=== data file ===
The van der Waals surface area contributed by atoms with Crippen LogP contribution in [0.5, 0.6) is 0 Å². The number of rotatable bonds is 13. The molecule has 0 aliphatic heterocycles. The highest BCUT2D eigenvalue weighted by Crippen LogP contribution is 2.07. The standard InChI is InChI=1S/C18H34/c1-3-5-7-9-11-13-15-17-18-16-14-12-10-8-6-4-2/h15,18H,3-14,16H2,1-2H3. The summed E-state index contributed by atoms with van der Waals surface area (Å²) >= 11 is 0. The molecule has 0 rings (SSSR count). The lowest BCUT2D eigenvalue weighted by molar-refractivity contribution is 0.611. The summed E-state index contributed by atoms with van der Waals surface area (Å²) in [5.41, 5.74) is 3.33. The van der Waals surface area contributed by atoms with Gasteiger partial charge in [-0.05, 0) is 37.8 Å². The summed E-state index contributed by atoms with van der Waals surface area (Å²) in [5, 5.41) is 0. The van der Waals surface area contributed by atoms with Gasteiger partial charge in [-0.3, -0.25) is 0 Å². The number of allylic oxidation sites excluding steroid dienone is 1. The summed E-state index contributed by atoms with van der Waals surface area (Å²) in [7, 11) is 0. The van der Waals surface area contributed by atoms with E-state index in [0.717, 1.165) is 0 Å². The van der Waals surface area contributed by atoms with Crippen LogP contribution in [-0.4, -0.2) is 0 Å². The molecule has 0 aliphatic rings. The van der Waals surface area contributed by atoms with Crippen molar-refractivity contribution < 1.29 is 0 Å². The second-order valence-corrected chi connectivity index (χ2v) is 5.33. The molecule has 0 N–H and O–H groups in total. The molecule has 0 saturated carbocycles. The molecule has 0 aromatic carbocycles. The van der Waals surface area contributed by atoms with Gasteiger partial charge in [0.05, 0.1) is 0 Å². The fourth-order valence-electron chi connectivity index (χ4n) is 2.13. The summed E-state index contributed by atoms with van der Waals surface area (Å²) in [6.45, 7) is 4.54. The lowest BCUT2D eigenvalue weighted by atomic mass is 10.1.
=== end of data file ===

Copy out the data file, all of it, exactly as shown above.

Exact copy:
The van der Waals surface area contributed by atoms with Crippen LogP contribution in [0.5, 0.6) is 0 Å². The number of rotatable bonds is 13. The molecule has 0 aliphatic heterocycles. The highest BCUT2D eigenvalue weighted by Crippen LogP contribution is 2.07. The standard InChI is InChI=1S/C18H34/c1-3-5-7-9-11-13-15-17-18-16-14-12-10-8-6-4-2/h15,18H,3-14,16H2,1-2H3. The summed E-state index contributed by atoms with van der Waals surface area (Å²) >= 11 is 0. The molecule has 0 rings (SSSR count). The lowest BCUT2D eigenvalue weighted by molar-refractivity contribution is 0.611. The summed E-state index contributed by atoms with van der Waals surface area (Å²) in [5.41, 5.74) is 3.33. The van der Waals surface area contributed by atoms with Gasteiger partial charge in [-0.05, 0) is 37.8 Å². The summed E-state index contributed by atoms with van der Waals surface area (Å²) in [5, 5.41) is 0. The van der Waals surface area contributed by atoms with Gasteiger partial charge in [-0.3, -0.25) is 0 Å². The number of allylic oxidation sites excluding steroid dienone is 1. The summed E-state index contributed by atoms with van der Waals surface area (Å²) in [7, 11) is 0. The van der Waals surface area contributed by atoms with E-state index in [0.717, 1.165) is 0 Å². The van der Waals surface area contributed by atoms with Crippen LogP contribution in [-0.4, -0.2) is 0 Å². The molecule has 0 aliphatic rings. The van der Waals surface area contributed by atoms with Crippen molar-refractivity contribution < 1.29 is 0 Å². The second-order valence-corrected chi connectivity index (χ2v) is 5.33. The molecule has 0 N–H and O–H groups in total. The molecule has 0 saturated carbocycles. The molecule has 0 aromatic carbocycles. The van der Waals surface area contributed by atoms with Gasteiger partial charge in [0.05, 0.1) is 0 Å². The fourth-order valence-electron chi connectivity index (χ4n) is 2.13. The summed E-state index contributed by atoms with van der Waals surface area (Å²) in [6.45, 7) is 4.54. The lowest BCUT2D eigenvalue weighted by atomic mass is 10.1.